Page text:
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Homefront: Parting words: 'Nothing is ever lost'

Homefront: Parting words: 'Nothing is ever lost'

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As I was cleaning out my desk at the Quad-City Times, I pulled from the edges of my computer monitor several Scotch-taped Post-it notes of sayings I gathered through the years.

The ones I pulled recently were just the latest in decades' worth of thoughts I have saved over the years, gluing them into my journals after they had done time on my desk.

• The sharp saw.

There was a wood-cutter who worked day after day, harder and harder, trying to cut more wood. He skipped breaks, he skipped lunch, but the harder he worked, the fewer trees he felled. He went to his boss. "How is it that day after day I am working harder and harder, but cutting down fewer and fewer trees?"

The reply: "Have you ever thought that you might need to stop and sharpen your saw?"

This was one of the principles of Stephen Covey's "The Seven Habits of Highly Effective People," a bestseller in 1989, and hot among leadership-management training seminars.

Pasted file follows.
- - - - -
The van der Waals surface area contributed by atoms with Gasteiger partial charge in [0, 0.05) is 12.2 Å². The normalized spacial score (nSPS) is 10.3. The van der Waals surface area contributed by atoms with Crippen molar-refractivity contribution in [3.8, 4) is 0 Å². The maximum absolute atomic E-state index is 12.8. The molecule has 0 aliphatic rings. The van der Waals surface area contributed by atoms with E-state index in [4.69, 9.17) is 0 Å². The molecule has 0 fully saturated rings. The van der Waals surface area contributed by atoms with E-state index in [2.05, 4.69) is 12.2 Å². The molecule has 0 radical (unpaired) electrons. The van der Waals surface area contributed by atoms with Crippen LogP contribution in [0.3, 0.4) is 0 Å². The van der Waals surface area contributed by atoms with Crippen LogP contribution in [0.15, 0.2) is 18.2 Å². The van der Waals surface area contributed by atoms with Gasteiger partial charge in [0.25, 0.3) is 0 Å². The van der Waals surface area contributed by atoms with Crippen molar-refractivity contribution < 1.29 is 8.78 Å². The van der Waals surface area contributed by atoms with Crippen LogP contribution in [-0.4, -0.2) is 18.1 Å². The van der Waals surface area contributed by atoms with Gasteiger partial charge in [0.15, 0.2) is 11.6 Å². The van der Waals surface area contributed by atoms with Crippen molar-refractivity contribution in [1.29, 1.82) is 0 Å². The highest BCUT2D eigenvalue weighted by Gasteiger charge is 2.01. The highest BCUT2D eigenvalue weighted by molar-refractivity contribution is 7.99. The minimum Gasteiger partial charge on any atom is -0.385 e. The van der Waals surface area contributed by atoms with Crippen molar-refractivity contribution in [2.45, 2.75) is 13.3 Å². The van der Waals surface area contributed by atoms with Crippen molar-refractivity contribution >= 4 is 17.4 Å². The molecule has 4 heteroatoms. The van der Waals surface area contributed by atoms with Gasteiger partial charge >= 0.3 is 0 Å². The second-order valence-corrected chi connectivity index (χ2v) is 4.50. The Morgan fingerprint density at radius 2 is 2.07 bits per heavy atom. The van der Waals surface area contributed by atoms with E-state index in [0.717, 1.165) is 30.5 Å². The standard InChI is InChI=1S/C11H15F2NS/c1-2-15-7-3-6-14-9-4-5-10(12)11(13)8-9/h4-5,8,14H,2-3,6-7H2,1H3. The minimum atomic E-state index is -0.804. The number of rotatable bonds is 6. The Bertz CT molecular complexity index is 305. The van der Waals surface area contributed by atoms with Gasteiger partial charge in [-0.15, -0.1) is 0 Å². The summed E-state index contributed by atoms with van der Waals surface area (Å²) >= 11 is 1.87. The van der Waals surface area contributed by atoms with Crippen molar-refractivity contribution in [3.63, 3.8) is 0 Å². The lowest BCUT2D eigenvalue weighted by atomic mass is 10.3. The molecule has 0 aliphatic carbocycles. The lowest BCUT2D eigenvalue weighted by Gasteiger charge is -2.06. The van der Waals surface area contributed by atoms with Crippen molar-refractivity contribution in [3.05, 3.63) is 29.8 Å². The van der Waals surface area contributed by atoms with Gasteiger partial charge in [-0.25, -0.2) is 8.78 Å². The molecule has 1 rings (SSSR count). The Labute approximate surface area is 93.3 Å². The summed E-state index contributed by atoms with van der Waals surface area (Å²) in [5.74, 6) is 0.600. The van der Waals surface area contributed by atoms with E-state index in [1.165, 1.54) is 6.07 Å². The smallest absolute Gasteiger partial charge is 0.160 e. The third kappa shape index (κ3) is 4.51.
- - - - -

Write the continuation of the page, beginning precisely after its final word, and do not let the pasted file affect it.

I've needed to re-read this more than once.

• Live life to the fullest.

I happened upon the following in high school; I don't know who it's from.

"I fear many things, but this first and foremost. That when I reach the end of my days, I will suddenly discover that I have never lived. So I must choose life and only life and at whatever risk. To let it wear out, to let it slip away by the mere passage of time is to choose nothingness."

 I thought that was so insightful that I made it into a poster that, until a few years ago, hung in our living room.

• Responsibility to teach.

"In the end we will conserve only what we love; we will love only what we understand; and we will understand only what we are taught."

I have had this on my computer monitor for years. It has reminded me to keep writing about efforts in the Quad-Cities to help protect and renew our planet, to keep explaining why that is important and why it should be a concern of everyone.